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Citigroup: Greece probably to leave eurozone next year

Three eurozone nations will have to restructure their government debt next year, and Greece will probably exit the eurozone, Citigroup predicts. Italy, Spain and Greece will need debt restructures next year, Michael Saunders, Citigroup’s chief European economist believes.

The same forecast is true of Ireland, Portugal, Cyprus and Slovenia by 2017. The group said in a closed report obtained by some media outlets that it expects Greece’s exit from the eurozone and a series of sovereign debt restructures. The moves will be accompanied by steps towards tighter integration among European Monetary Union countries.

Grim Predictions from … outer space

In its 28-page report “European Economic Forecast Highlights” the Citigroup forecasts recession of even 11.8% in 2014, unemployment of even 40% in 2015 and debt of 453.2% of GDP in 2014!

Recession: 7.2% in 2012, 7.4% in 2013, 11.8% in 2014, 3.7% in 2015. Return to growth in 2016 (1.6%) and 2.8% in 2017.

Unemployment:
24.6% in 2012, 29.7% in 2013, 35.9% in 2014,  40.3% in 2015 and το 2016 and 39.3% in 2017.

Debt to GDP: 
 178% in 2012, 192.8% in 2013, στο 453.2% in 2014, στο 451.8% in 2015, στο 417.4% in 2016 and 145.4% in 2017.

The Citigroup keeps at  60% the options that Greece would exit the eurozone within the period of next 12 to 18 months.

Greek Debt Sustainability

At the same time, rating agency Moody’s expressed doubt on the sustainability of the Greek debt despite the Eurogroup deal on Monday.

“Greece΄s debt remains unsustainable despite short-term relief from this week΄s deal with major creditors, and Athens will probably need some of the principal on its debts reduced eventually, Moody΄s Investors Service said Thursday.

Tuesday΄s deal with euro-zone finance ministers and the International Monetary Fund, unlocking the next 44 billion euros ($57 billion) in loan payments from Greece΄s bailout, “will provide relief to the liquidity-starved Greek economy, but we believe that the country΄s debt burden remains unsustainable,” Dow Jones Newswires reported citing Moody΄s credit report.

“The probability of a further default on privately held debt is high, and given that around 70% of the total debt stock is held by official creditors, only a reduction in principal on outstanding official debt would lead to a semblance of sustainability in Greece΄s debt,” the ratings company said.” (Full Story)

Didn’t everybody say on Monday that the deal secures that Greece will remain in the euro zone?

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10 comments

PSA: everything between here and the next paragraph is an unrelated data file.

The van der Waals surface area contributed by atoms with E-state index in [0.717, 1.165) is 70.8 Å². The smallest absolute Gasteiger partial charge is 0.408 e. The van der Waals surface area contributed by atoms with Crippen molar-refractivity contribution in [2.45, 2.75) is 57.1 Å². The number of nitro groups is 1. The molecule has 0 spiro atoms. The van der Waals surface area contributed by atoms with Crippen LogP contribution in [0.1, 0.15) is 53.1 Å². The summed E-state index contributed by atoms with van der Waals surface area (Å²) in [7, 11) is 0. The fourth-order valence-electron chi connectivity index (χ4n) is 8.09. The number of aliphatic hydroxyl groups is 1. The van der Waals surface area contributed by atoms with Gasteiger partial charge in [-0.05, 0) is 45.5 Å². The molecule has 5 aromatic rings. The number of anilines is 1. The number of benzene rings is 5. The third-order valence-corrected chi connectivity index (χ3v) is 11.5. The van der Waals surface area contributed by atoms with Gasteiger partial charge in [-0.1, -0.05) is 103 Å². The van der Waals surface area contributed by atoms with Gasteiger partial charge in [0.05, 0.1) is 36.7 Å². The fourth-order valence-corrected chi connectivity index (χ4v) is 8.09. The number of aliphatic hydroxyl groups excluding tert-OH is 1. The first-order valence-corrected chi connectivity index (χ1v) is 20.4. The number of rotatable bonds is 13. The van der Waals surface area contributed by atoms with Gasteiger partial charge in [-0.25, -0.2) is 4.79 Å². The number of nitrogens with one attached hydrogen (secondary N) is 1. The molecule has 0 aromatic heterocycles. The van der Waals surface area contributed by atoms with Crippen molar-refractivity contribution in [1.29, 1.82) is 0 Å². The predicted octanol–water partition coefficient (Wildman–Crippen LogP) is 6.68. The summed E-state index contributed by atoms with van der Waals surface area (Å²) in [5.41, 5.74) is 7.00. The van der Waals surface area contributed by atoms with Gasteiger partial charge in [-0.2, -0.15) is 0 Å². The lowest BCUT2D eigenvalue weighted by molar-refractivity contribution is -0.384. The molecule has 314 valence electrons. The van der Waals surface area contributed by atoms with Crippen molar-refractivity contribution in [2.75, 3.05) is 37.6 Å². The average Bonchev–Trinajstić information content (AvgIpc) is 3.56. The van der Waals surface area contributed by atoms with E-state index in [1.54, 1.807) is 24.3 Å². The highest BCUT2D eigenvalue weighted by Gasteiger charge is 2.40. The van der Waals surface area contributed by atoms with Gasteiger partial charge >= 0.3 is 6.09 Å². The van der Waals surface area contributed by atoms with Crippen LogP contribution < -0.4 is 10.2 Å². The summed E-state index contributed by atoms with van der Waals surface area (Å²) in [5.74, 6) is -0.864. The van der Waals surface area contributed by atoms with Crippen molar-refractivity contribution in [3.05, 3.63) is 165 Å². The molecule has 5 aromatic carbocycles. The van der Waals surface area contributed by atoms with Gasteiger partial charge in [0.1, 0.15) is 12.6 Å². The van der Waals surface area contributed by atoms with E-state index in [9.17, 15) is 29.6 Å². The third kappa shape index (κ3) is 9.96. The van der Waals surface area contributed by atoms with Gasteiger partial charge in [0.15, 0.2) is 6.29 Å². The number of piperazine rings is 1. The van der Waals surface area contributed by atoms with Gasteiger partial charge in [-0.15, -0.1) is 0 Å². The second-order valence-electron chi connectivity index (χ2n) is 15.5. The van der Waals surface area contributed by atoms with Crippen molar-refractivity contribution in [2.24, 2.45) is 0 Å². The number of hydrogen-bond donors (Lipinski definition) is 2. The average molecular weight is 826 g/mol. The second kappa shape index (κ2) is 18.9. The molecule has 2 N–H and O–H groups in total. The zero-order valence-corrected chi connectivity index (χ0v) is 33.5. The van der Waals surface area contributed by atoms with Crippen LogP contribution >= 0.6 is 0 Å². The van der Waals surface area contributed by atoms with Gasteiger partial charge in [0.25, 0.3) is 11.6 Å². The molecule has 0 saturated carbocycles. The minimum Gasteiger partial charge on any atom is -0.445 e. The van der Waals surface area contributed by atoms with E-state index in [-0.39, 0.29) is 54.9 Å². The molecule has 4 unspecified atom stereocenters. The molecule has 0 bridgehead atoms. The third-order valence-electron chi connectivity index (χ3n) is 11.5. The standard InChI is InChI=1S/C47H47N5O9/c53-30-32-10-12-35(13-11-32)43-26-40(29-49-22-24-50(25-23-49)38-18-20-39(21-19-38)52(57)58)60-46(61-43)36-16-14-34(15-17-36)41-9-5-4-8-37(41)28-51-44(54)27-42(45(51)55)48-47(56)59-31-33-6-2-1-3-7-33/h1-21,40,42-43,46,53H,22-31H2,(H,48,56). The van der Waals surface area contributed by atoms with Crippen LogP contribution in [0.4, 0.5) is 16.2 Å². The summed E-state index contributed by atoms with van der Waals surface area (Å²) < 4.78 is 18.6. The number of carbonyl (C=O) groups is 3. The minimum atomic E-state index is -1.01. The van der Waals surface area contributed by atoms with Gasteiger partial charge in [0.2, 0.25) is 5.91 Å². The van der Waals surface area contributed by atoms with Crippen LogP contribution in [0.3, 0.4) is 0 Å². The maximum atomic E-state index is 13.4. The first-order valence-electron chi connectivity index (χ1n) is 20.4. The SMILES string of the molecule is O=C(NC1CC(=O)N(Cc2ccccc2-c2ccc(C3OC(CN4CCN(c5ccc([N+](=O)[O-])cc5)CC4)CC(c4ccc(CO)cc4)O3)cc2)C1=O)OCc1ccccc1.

1. Finally it comes. Farewell to the euro. Welcomes to the Drachma . Let the past passes, and rebuild everything again. Lots of pain at first, then things will get better, hopefully between 3 to 6 years.

  2. with the same people in the system, you will wish you were born in another country. but you don’t live here, do you?

  3. Didn’t everybody say on Monday that the deal secures that Greece will remain in the euro zone?

    they “mispoke” What they really meant is that Greece will now stay in the Eurozone long enough for them to completely cover their backsides, and once done, Greece can go to hell. If they don’t manage to put it there before 2013..

  4. Then the elite and the politicians will be richer than ever and the poor poorer than poor. The elite will have their bank accounts in Switzerland and will be multi-multi-multi-billionairs if Greece go back to Drachme, they would buy whatever is not theirs yet in Greece. This is really no option for the Greek people!

  5. they mispoke, I misunderstood ( I was half asleep on the couch). thanks for the clarification

  6. that’s what I mean @Jackie (but too lazy to write it down. thankful for KTG-ians with supplementary duties 🙂 )

  7. Couch is about the only sane place to be. Stay put, a brave new world will pass by at some stage. Not just yet…

  8. Look! Greece joined EU in 1981-82, in this 30 years period, Greece still has not yet industrialized like Taiwan or South Korea. Its main industry is tourism. Besides this, hardly there is anything else but tourism. I haven’t seen a product made in Greece. Maybe there are some out there, but I’ve seen one yet.

    I know that most Greek ‘d like to remain in the euro. But the idea of a common current is rooted from a compassion for all in the europe continent?, or it is a scheme to consolidate full control over the european continent. Fishes don’t bite bare hooks. Thats’ why people cover the hooks with attractive baits to lure the fishes.

    The current Greek government won’t take care of the people. Therefore, some how people has to form new one. Greek bloggers should convene either at somplace or on-line to discuss what they can do to help change the current situation. This fight requires unity. One can’t fight it individually. Unity creates power. The more people come together, the more powerful of a force they become.

    P/S: Luckily I’m not in Greece. If I were, I would have swam to Nice, France. 🙂

  9. united Greeks? I WANT to SEE THAT!

  10. Either that, or if it’s too painful, then pack up and move West if you have family/relatives in the West.
    I just humbly pray that this calamity soon gone for the people there.